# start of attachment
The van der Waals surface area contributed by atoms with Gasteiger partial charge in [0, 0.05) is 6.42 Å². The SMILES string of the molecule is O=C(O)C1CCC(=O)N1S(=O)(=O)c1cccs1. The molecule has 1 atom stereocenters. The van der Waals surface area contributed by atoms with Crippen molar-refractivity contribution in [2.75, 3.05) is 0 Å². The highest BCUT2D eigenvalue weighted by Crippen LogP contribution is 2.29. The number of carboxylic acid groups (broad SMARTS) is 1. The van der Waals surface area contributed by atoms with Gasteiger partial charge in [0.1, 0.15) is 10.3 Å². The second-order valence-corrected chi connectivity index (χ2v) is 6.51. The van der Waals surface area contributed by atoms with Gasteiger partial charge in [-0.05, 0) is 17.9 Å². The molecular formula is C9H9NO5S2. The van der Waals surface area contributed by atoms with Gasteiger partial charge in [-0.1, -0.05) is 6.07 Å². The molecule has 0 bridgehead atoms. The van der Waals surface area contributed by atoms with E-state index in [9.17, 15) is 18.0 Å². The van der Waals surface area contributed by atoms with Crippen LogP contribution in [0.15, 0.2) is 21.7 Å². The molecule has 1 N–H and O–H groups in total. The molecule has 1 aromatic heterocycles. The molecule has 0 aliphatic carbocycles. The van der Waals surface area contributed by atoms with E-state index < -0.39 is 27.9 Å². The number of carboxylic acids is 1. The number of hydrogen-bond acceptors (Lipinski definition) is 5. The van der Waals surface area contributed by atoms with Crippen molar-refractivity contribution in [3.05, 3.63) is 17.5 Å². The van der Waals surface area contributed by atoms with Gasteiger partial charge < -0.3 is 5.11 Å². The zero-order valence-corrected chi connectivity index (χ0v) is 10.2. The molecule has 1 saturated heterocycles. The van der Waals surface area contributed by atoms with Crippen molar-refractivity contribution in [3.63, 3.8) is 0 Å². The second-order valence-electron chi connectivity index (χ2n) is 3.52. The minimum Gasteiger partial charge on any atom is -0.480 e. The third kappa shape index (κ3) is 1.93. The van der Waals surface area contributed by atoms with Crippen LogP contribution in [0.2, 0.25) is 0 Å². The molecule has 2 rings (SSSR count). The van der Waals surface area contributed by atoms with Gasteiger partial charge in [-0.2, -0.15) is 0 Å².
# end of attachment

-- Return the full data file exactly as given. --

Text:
The van der Waals surface area contributed by atoms with Gasteiger partial charge in [0, 0.05) is 6.42 Å². The SMILES string of the molecule is O=C(O)C1CCC(=O)N1S(=O)(=O)c1cccs1. The molecule has 1 atom stereocenters. The van der Waals surface area contributed by atoms with Crippen molar-refractivity contribution in [2.75, 3.05) is 0 Å². The highest BCUT2D eigenvalue weighted by Crippen LogP contribution is 2.29. The number of carboxylic acid groups (broad SMARTS) is 1. The van der Waals surface area contributed by atoms with Gasteiger partial charge in [0.1, 0.15) is 10.3 Å². The second-order valence-corrected chi connectivity index (χ2v) is 6.51. The van der Waals surface area contributed by atoms with Gasteiger partial charge in [-0.05, 0) is 17.9 Å². The molecular formula is C9H9NO5S2. The van der Waals surface area contributed by atoms with Gasteiger partial charge in [-0.1, -0.05) is 6.07 Å². The molecule has 0 bridgehead atoms. The van der Waals surface area contributed by atoms with E-state index in [9.17, 15) is 18.0 Å². The van der Waals surface area contributed by atoms with Crippen LogP contribution in [0.15, 0.2) is 21.7 Å². The molecule has 1 N–H and O–H groups in total. The molecule has 1 aromatic heterocycles. The molecule has 0 aliphatic carbocycles. The van der Waals surface area contributed by atoms with E-state index < -0.39 is 27.9 Å². The number of carboxylic acids is 1. The number of hydrogen-bond acceptors (Lipinski definition) is 5. The van der Waals surface area contributed by atoms with Crippen molar-refractivity contribution in [3.05, 3.63) is 17.5 Å². The van der Waals surface area contributed by atoms with Gasteiger partial charge < -0.3 is 5.11 Å². The zero-order valence-corrected chi connectivity index (χ0v) is 10.2. The molecule has 1 saturated heterocycles. The van der Waals surface area contributed by atoms with Crippen molar-refractivity contribution in [3.63, 3.8) is 0 Å². The second-order valence-electron chi connectivity index (χ2n) is 3.52. The minimum Gasteiger partial charge on any atom is -0.480 e. The third kappa shape index (κ3) is 1.93. The van der Waals surface area contributed by atoms with Crippen LogP contribution in [0.2, 0.25) is 0 Å². The molecule has 2 rings (SSSR count). The van der Waals surface area contributed by atoms with Gasteiger partial charge in [-0.2, -0.15) is 0 Å².